There had to be a reason. Fingers were pointing at the politicians all over again, who, if not completely, do to a large extent, comprise the wealthy sugar lobby in Maharashtra, even today. Such a ban would shatter the stronghold of these politicians. For obvious reasons, no government in Maharashtra ever considered regulating the sugarcane economy. Instead, they actively promoted and encouraged the sector. Nearly a third of the State cabinet at one time had direct or indirect interest in sugar mills.

Today, even after being in a constant state of drought since 2012, Marathwada has about 80 mills of the 200-205 across the State. Across the districts of Osmanabad, Beed, Latur, Aurangabad, Nanded, Parbhani, Jalna and Hingoli, the number of factories have only multiplied in the last few years. A similar situation exists in western Maharashtra’s drought-prone districts of Solapur and Ahmednagar. Water is being indiscriminately provided just for sugarcane cultivation to keep netas well fed. There has been no attempt in educating farmers to shift to other less water dependent crops and other activities like dairy to supplement income.

And, yet, villages like Hiware Bazar and Pulkoti have managed to escape the wrath of drought even after being in the heart of the drought-prone area, in the same State and under the same governments. How is such a thing even possible? Thanks to common sense and personal initiatives, these villages are thriving even today.

In 2012 (during drought in other parts of the State), Hiware Bazar under Popatrao Pawar was lush with maize, jowar, bajra, onions and potatoes. Inspired by Anna Hazare’s work in Ralegan Siddhi, a village 35 km away from Hiware Bazar, Popatrao had realised the importance of rainwater harvesting and water conservation. The villagers built 52 earthen bunds, 32 stone bunds, and nine check dams. With rising groundwater level, the village started to prosper. Even today, Hiware Bazar has not called for a single water tanker!

In Pulkoti, the transformation is credited to Chetna Gala Sinha and Vijay Sinha, the founders of Mann Deshi Foundation. A tiny stream running parallel to the dried-up river presented an opportunity. In consultation with hydrologists and geologists, the foundation installed five percolation tanks which worked as reservoirs. Every drop of rainfall, along with water from the stream, got stored in these reservoirs. In November 2014 the Mann taluka had eight crore litres of water in the reservoirs, providing respite to 15 of the 106 villages. Moreover, it had permanently solved the drinking water problem. Today, the water level in the Mann taluka has actually increased by one-and-a-half metre.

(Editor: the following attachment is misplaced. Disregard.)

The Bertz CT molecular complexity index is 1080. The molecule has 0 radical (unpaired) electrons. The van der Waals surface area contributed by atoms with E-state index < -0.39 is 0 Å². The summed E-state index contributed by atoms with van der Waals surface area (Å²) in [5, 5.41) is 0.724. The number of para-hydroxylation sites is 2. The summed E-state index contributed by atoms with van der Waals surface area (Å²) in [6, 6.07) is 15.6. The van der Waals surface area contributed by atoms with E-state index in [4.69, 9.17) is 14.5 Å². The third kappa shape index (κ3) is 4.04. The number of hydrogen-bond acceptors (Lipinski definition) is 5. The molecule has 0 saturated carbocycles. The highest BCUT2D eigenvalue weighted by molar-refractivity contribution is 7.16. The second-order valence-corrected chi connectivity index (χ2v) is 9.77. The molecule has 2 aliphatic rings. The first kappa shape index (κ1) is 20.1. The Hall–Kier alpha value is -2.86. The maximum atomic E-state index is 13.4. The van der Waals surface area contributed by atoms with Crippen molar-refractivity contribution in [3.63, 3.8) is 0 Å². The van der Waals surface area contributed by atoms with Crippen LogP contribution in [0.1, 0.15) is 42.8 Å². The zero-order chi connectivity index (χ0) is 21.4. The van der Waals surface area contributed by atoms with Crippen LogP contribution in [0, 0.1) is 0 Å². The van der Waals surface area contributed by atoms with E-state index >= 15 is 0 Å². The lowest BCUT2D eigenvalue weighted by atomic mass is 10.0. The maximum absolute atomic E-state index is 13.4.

The State government could have easily replicated the methods used by these two villages across the affected regions. But, larger Marathwada is paying a heavy price for the selfish policies adopted by the State government. Lack of political will and vested interests have created this drought. As of April 2016, statistics released by the Rural Development Ministry show that Maharashtra has Rs 322 crore of unspent central funds for drinking water. The Centre provides funds to States under the national Rural Drinking Water programme through a budgetary allocation for the Rural Development Ministry. Over and above which, the State government has sought a loan of Rs 5,000 crore from the World Bank to mitigate the drought conditions. Let’s not forget the Chief Minister’s fund for drought relief.

Recently the State government declared that a five-year ban on new sugar mills will be applicable; that the State will put into place more effective methods of irrigation. Should the State government be trusted? After years of lackadaisical approach, purposefully ignoring expert advice, five years of continuous drought, thousands of crores of rupees unaccounted for and more than 6,000 priceless farmer lives lost (2012-March 2016), how can there be any credibility left in these claims?

While we can hope that the Maharashtra government becomes sensitive to others and to the gravity of the situation, what we must do is use water judiciously, adopt methods to conserve water, contribute in any way possible to bring relief to those reeling under drought and make the government accountable for its actions.